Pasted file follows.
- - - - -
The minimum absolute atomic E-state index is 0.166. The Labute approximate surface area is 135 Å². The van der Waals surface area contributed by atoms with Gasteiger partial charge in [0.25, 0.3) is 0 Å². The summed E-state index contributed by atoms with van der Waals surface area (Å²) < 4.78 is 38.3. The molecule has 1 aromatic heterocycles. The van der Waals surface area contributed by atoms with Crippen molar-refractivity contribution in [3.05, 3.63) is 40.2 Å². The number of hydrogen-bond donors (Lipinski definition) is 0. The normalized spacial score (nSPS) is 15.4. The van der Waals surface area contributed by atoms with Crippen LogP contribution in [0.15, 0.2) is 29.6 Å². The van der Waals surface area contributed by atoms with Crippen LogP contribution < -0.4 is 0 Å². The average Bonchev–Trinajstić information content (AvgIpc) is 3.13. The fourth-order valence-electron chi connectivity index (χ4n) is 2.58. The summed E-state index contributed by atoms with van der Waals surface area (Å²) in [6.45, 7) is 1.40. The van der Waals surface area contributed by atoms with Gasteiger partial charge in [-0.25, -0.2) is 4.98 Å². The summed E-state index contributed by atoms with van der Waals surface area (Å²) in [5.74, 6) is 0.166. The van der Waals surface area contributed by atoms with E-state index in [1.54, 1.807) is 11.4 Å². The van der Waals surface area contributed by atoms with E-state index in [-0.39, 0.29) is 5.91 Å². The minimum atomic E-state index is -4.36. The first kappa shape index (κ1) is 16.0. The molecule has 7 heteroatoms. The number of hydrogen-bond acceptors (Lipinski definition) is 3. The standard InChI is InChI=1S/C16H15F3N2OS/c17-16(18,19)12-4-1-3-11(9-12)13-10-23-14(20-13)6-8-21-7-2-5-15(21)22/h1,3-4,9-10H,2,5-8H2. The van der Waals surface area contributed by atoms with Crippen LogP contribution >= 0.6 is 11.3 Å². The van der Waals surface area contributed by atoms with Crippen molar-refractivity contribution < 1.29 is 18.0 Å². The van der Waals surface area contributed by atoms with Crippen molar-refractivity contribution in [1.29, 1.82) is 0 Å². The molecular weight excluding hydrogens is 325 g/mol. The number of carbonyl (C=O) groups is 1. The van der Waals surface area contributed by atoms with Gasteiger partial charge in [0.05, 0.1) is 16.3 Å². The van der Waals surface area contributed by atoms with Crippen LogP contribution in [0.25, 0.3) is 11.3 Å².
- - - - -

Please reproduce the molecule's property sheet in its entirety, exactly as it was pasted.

The minimum absolute atomic E-state index is 0.166. The Labute approximate surface area is 135 Å². The van der Waals surface area contributed by atoms with Gasteiger partial charge in [0.25, 0.3) is 0 Å². The summed E-state index contributed by atoms with van der Waals surface area (Å²) < 4.78 is 38.3. The molecule has 1 aromatic heterocycles. The van der Waals surface area contributed by atoms with Crippen molar-refractivity contribution in [3.05, 3.63) is 40.2 Å². The number of hydrogen-bond donors (Lipinski definition) is 0. The normalized spacial score (nSPS) is 15.4. The van der Waals surface area contributed by atoms with Crippen LogP contribution in [0.15, 0.2) is 29.6 Å². The van der Waals surface area contributed by atoms with Crippen LogP contribution < -0.4 is 0 Å². The average Bonchev–Trinajstić information content (AvgIpc) is 3.13. The fourth-order valence-electron chi connectivity index (χ4n) is 2.58. The summed E-state index contributed by atoms with van der Waals surface area (Å²) in [6.45, 7) is 1.40. The van der Waals surface area contributed by atoms with Gasteiger partial charge in [-0.25, -0.2) is 4.98 Å². The summed E-state index contributed by atoms with van der Waals surface area (Å²) in [5.74, 6) is 0.166. The van der Waals surface area contributed by atoms with E-state index in [1.54, 1.807) is 11.4 Å². The van der Waals surface area contributed by atoms with E-state index in [-0.39, 0.29) is 5.91 Å². The minimum atomic E-state index is -4.36. The first kappa shape index (κ1) is 16.0. The molecule has 7 heteroatoms. The number of hydrogen-bond acceptors (Lipinski definition) is 3. The standard InChI is InChI=1S/C16H15F3N2OS/c17-16(18,19)12-4-1-3-11(9-12)13-10-23-14(20-13)6-8-21-7-2-5-15(21)22/h1,3-4,9-10H,2,5-8H2. The van der Waals surface area contributed by atoms with Crippen LogP contribution >= 0.6 is 11.3 Å². The van der Waals surface area contributed by atoms with Crippen molar-refractivity contribution < 1.29 is 18.0 Å². The van der Waals surface area contributed by atoms with Crippen molar-refractivity contribution in [1.29, 1.82) is 0 Å². The molecular weight excluding hydrogens is 325 g/mol. The number of carbonyl (C=O) groups is 1. The van der Waals surface area contributed by atoms with Gasteiger partial charge in [0.05, 0.1) is 16.3 Å². The van der Waals surface area contributed by atoms with Crippen LogP contribution in [0.25, 0.3) is 11.3 Å².